Jungle Fever (1991),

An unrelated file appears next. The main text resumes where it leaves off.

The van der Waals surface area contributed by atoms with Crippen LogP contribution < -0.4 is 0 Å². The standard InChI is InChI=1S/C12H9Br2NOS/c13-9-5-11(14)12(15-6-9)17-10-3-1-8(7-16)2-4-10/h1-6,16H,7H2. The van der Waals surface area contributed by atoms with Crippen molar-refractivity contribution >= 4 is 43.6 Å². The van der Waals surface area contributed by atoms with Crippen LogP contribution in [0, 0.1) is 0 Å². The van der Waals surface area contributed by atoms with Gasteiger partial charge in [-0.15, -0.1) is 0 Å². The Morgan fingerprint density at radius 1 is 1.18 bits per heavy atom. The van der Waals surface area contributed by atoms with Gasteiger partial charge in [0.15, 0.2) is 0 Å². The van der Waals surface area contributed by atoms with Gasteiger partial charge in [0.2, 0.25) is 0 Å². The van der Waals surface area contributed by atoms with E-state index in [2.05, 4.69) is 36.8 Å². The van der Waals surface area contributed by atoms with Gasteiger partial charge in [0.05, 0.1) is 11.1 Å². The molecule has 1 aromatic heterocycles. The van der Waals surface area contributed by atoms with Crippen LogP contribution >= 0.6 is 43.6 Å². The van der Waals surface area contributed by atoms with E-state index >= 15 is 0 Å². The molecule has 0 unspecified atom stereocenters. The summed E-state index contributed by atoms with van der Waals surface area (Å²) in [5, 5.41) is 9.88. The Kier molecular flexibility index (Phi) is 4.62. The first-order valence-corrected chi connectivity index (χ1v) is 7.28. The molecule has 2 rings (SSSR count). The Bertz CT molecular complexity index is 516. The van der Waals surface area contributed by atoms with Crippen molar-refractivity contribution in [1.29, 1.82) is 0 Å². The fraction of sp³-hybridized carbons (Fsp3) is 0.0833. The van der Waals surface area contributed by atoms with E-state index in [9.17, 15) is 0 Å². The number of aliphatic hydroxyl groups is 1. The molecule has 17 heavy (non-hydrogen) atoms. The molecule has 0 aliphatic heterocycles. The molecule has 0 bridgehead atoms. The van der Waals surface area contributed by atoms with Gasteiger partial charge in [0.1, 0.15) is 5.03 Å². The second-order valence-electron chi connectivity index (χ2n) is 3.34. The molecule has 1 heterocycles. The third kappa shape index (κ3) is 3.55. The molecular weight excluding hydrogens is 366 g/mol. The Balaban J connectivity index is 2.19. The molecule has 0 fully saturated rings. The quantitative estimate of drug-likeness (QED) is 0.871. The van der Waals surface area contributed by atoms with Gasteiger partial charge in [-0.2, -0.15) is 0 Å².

directed by Spike Lee. Reviewed by Kenneth Scambray